Now after a season it came to pass that Biancabella felt a desire to return to the spot where first the old man had found her. But he and his wife and his daughters, seeing how great were the benefits they gathered from her presence, loaded her with endearments, and besought her very earnestly that she would on no account depart from them, bringing forward many reasons why she should not carry out her wish. But she, having resolutely made up her mind on this point, determined at all hazards to go away, promising at the same time to return to them hereafter. The old man, when he saw how firmly she was set on her departure, took her with him without any further delay back to the place where he had come upon her. And when they had reached this spot she gave directions to the old man that he should depart and leave her, bidding him also to come back there when evening should have fallen, in order that she might return with him to his house.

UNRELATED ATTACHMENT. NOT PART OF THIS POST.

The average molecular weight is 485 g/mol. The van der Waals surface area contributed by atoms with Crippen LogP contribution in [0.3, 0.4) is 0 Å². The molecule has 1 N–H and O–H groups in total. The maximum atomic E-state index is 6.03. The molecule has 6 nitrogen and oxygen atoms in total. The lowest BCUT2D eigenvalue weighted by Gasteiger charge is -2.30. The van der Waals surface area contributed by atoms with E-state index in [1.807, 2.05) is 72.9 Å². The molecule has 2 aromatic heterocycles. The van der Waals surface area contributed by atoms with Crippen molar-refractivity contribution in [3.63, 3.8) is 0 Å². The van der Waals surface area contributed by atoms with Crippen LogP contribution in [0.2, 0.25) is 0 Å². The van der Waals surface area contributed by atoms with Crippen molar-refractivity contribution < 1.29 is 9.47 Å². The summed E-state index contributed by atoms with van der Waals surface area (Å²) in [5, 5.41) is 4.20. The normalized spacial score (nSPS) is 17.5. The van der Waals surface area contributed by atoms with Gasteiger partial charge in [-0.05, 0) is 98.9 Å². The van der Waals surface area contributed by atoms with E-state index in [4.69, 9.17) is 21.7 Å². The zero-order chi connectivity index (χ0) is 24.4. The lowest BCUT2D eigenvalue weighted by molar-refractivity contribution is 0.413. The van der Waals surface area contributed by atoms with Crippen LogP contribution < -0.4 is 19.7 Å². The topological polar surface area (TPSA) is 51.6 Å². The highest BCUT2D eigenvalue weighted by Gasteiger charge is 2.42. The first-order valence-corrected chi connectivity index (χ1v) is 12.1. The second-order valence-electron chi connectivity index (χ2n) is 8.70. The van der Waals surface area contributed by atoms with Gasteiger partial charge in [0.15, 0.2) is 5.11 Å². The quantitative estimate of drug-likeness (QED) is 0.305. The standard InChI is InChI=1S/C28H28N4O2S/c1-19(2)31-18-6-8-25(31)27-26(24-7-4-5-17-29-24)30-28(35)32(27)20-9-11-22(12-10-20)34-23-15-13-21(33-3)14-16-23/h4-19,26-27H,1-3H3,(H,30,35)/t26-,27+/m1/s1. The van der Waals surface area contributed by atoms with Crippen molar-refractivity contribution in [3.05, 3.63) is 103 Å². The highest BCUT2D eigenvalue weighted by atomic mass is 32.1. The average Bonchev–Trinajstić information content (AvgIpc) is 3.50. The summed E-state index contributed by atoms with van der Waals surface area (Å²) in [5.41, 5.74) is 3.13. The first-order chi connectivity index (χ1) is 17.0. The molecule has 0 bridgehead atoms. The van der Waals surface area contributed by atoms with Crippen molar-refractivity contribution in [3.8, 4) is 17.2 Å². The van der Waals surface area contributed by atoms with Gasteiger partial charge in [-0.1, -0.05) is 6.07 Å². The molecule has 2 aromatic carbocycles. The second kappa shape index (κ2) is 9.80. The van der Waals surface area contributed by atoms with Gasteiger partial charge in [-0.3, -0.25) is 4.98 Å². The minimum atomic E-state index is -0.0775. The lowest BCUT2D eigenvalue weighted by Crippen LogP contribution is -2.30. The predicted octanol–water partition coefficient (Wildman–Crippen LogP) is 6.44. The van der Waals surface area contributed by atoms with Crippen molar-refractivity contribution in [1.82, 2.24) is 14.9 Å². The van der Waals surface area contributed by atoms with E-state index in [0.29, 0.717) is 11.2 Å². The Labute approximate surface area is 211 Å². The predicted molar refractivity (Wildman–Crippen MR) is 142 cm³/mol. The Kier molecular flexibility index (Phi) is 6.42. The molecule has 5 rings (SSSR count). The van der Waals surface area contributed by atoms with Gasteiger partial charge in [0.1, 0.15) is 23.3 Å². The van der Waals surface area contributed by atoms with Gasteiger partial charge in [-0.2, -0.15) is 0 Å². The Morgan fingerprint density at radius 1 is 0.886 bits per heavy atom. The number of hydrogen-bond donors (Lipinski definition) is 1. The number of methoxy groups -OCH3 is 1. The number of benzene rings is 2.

As soon as the old man had gone his way the ill-fated Biancabella began to wander up and down the gloomy wood, calling loudly upon Samaritana, so that her cries and lamentations rose up even to the high heavens. But Samaritana, though she was all the while nigh to her sister, and had never for one moment abandoned her, refused as yet to answer to her call. Whereupon the wretched Biancabella, deeming that she was scattering her words upon the heedless winds, cried out,
‘Alas! what further concern have I in this world, seeing that I have been bereft of my eyes and of my hands, and now at last all human help is denied to me.’
And as she thus spoke there came upon her a sort of frenzy, which took away from her all hope of deliverance from her present evil case, and urged her, in despair, to lay hands upon her own life. But because there was at hand no means by which she could put an end to her miserable being, she found her way to a pool of water, which lay not far distant, in the mind there to drown herself. But when she had come to the shore of the pool, and stood thereon ready to cast herself down into the water, there sounded in her ears a voice like thunder, saying: